EU to allow member states to decide own GM policy

The European Union will today announce that member states can choose if they want to allow the growing of GM crops, as well as letting others ban GM.

The move is intended to end 12 years of deadlock over GM crops in which production within the EU has been frozen.

Pro-GM countries such as Spain, the Czech Republic and Holland will be able to increase production, while Italy, Hungary and Austria will be able to maintain restrictions.

The proposals are intended to deliver on an announcement by European Commission President José Manuel Barroso in September last year prior to his reappointment.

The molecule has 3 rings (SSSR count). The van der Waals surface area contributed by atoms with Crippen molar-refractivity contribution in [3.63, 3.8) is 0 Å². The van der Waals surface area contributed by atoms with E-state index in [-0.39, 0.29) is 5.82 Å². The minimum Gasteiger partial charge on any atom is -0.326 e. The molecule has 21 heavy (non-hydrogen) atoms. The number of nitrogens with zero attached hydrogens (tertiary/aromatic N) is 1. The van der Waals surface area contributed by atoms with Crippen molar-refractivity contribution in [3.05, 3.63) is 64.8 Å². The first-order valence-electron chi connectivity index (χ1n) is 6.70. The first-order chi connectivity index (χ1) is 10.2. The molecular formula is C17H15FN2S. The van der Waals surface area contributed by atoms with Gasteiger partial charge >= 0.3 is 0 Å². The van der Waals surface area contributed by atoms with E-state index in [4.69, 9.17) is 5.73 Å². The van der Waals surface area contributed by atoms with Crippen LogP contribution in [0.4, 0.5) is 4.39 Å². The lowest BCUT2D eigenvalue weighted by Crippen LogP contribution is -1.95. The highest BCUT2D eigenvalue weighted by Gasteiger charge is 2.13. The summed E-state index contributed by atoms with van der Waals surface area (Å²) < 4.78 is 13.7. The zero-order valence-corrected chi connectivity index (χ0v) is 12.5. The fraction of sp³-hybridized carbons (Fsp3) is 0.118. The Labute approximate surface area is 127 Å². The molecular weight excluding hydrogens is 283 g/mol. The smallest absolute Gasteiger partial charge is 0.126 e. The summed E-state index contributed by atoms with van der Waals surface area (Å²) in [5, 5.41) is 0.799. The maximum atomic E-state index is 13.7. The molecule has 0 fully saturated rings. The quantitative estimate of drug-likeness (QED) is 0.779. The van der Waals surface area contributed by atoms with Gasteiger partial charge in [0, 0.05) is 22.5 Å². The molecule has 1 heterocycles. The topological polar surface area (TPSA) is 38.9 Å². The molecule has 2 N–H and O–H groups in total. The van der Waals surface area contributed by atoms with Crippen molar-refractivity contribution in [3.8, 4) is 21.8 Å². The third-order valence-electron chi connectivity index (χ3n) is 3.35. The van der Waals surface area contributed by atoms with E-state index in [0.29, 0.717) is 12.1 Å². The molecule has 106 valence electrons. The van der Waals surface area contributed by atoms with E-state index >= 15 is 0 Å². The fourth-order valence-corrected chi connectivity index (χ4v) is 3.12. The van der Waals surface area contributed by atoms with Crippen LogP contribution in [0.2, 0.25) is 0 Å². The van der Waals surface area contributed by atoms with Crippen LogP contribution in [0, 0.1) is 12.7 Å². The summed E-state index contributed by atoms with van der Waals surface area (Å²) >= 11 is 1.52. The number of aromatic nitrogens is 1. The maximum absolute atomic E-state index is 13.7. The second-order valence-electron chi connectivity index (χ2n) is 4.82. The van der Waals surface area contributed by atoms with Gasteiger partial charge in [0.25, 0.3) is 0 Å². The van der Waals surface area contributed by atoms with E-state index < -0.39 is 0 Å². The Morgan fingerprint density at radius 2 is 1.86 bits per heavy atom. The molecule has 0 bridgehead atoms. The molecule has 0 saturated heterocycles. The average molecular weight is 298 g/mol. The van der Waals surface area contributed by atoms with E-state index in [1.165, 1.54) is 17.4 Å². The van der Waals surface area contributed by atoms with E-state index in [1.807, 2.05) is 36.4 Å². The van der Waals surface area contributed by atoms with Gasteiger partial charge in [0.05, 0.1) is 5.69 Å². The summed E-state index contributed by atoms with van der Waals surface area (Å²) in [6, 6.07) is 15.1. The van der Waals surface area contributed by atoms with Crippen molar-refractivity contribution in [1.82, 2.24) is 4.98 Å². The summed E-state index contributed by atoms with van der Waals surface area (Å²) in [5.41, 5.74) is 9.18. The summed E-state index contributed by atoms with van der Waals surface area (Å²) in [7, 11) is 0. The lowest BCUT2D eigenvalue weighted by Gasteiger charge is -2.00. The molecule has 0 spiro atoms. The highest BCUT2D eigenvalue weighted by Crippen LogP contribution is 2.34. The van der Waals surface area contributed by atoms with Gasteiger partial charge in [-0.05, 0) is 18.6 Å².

Barroso stated: "In an area like GMOs, for example, it should be possible to combine a community authorisation system, based on science, with freedom for member states to decide whether or not they wish to cultivate GM crops on their territory."

However French Green MEP José Bové said the proposals "would allow companies to reduce risk assessment to just a few studies and to speed up market authorisation for the EU territory overall".

A spokesperson for Friends of the Earth commented: The Commission is prentending to offer members states a way out of the current impasse, but actually they're just trying speed up approvals with weaker risk assessments."

>> Two-thirds of UK public want their food to be GM-free

>> GM database could hamper research, says government

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